Roman education was an opportunity for a child to acquire basic literacy. Also, they were taught their rights and responsibilities as citizens. For the handful of the wealthiest, they had a choice from among several different careers that allowed them to all be successful.

Athenian Education During Antiquity

Greek education has influenced the Western world strongly. We will look at Greek education, in particular, Athens in this post. Also, we will look briefly at the views of Plato and Aristotle concerning education.

Athens

The worldview of Athens was one of individualism and liberty. Speaking freely and having a choice was deeply ingrained in Greek culture. Even education was democratic as slaves also received some form of education.

There has been speculation as to way Greeks were so more individualistic. Some have suggested that the rugged mountainous terrain allowed people to be more independent because the threat of invasion was low. In contrast, many parts of Asia are readily available because of the wide-open spaces and flat terrain in many parts. Whatever the reason, individualism was just more accepted in Greece compared to Asia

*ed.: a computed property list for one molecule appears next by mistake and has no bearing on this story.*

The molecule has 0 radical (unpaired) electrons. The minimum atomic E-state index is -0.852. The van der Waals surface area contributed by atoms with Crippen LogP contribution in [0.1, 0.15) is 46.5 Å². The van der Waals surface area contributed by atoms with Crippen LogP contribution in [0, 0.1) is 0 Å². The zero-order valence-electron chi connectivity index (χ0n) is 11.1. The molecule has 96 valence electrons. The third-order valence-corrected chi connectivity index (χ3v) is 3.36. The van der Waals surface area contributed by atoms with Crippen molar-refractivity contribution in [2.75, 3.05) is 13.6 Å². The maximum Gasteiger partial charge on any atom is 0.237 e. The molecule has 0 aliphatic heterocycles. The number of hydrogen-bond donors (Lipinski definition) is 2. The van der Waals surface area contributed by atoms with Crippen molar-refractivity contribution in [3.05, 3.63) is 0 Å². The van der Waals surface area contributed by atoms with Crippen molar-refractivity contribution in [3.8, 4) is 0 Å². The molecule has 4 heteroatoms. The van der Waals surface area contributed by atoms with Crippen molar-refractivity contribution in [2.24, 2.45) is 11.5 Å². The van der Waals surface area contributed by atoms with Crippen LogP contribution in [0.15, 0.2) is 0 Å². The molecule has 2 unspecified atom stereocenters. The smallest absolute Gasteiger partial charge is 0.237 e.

Schools in Athens were private but the government kept an eye on what was happening. School began at the age of 7  and continue until the age of 20. A young boy was often accompanied to and from school by a slave called a pedagogue whose job it was to watch the child and keep him out of trouble.

School lasted for everyone from about the age of 7 until 14 years of age. The early years are focus on physical education such as gymnastics combined with rudimentary training in the 3Rs. A 14, the lower classes would leave school to work or learn a trade while the rich continued.

From 14-20, upper-class Greeks would study music, rhetoric, grammar, and philosophy. At the age of 20, a student’ss education was considered complete and he began whatever vocation he was called to.

Plato